1st International Conference on Translational Medicine

  • The conference was the first of its type
  • Brought together scientists, researchers and professionals from around the world
  • Included the announcement of the Australian-German Institute for Translational Medicine
  • A cocktail reception and private viewing of the National Portrait Gallery
Attendance 185 delegates
Host City Canberra, Australia
Venue Parliament House
Date 2010 - November

Australia’s profile as the ‘hub’ of the newly-emerging field of translational medicine was reinforced when globally recognised leaders in the field, from a variety of disciplines and countries, convened in Canberra in November 2010 for the inaugural International Conference on Translational Medicine.

Initiated and hosted by Professor Julio Licinio, Director of The John Curtin School of Medical Research (JCSMR) of the Australian National University, the conferencewas the first of its type, and created a forum where specialists could collectively define a common intent and framework to advance international academic collaboration in the field.  

Dr Madeleine Nicol, conference convenor and Public Affairs Manager of JCSMR, said she was proud that Australia and, in particular, Canberra was taking a leadership role in progressing this important scientific field. 

“Translational medicine is a relatively new field of science – essentially, it brings together the research findings from a diverse scientific fields with the aim of promptly translating the results into better care for patients, in the form of quicker development of new diagnostic procedures, drugs or therapies,” Dr Nicol said.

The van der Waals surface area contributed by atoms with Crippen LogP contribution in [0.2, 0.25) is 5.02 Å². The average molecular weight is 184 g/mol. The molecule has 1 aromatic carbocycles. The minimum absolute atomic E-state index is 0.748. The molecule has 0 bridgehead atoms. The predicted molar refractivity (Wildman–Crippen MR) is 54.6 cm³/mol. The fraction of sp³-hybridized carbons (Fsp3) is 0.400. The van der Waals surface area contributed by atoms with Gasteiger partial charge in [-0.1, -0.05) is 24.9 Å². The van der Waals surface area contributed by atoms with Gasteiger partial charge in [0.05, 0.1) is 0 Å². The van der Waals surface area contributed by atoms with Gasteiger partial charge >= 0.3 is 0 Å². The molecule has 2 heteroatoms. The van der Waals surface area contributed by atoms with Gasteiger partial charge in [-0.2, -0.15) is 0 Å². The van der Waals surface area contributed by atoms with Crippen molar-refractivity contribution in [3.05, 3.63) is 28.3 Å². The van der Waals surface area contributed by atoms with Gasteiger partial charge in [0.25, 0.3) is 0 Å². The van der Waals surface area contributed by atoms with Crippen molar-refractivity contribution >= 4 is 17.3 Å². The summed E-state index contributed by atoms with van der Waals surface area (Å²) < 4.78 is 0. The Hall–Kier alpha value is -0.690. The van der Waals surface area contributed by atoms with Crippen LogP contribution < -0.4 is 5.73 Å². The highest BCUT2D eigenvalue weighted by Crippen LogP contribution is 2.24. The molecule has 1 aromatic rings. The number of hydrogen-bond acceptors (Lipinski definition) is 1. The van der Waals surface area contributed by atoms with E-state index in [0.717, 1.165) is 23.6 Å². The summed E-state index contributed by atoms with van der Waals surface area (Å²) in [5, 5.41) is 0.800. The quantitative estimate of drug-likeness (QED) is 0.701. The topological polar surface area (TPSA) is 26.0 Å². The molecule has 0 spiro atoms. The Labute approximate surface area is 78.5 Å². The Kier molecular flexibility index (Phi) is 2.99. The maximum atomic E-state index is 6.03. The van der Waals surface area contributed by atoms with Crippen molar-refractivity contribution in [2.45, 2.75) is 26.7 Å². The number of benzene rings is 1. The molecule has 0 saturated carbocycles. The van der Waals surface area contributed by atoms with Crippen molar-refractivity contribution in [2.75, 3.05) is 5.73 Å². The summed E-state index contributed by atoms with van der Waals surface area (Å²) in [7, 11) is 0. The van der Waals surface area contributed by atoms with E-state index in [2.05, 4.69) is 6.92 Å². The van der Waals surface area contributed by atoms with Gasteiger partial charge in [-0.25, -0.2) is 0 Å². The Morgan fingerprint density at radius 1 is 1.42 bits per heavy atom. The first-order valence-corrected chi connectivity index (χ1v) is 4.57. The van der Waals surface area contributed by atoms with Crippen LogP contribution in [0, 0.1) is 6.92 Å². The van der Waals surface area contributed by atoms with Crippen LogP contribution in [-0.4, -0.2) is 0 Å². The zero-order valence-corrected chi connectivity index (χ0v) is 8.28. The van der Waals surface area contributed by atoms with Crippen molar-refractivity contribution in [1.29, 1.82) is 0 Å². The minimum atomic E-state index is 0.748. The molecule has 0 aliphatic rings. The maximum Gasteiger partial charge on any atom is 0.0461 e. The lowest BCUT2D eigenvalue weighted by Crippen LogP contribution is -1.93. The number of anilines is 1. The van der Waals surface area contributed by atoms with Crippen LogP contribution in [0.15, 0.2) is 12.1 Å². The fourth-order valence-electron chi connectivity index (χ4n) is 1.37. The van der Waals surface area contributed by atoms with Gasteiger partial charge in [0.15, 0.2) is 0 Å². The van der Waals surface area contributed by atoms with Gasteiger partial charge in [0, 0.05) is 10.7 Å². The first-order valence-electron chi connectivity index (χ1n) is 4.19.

“This conference brought together for the first time more than 185 leaders in the field – including scientists, researchers and professionals – from countries including Germany, USA, United Kingdom, Singapore, Israel and China. It enabled us to share knowledge and understand how collaboration among the disciplines can ultimately help get new treatments to patients and improve their well-being.

“A number of strong networks were built among the delegates that will definitely lead to future academic partnerships, and important academic papers delivered at the conference will be published. 

“Given the success of this initial conference, plans are already in train to hold the conference biannually, alternating between Australia and another country,” she said.     

A highlight of the conference was the announcement of the official launch the Australian-German Institute for Translational Medicine, a joint initiative of the JCSMR at ANU, Canberra, and the Technische Universität Dresden.

Dr Nicol said the new Institute was an exciting development, and its work should lead to important new treatment methods to help in the fight against diabetes, depression, dementia and other epidemic diseases.

“The two universities behind the Institute have been pioneers in the academic roll out of translational medicine, and both bring vast amounts of experience to the initiative.  The formation of the Institute will facilitate a research and knowledge exchange program between the two countries, and its first work will look at fighting diseases which are commonplace in both the Asia-Pacific region and Europe,” she said.

Canberra provided an ideal backdrop for the conference.  Among the social activities, delegates enjoyed a uniquely Australian occasion – breaking to watch the Melbourne Cup and indulge in a Champagne toast – as well as dinner at Parliament House.  The standout activity, however, was a cocktail reception and private viewing of the National Portrait Gallery.

 “We were very fortunate to have the treat of two of the scientists attending our drinks whose portraits were also hanging in the Gallery!” Dr Nicol said.

“The advice provided to us by the Canberra Convention Bureau was invaluable, and I am so grateful to them for assisting us to put together a conference that was both beneficial and memorable for our national and international delegates,” she said.


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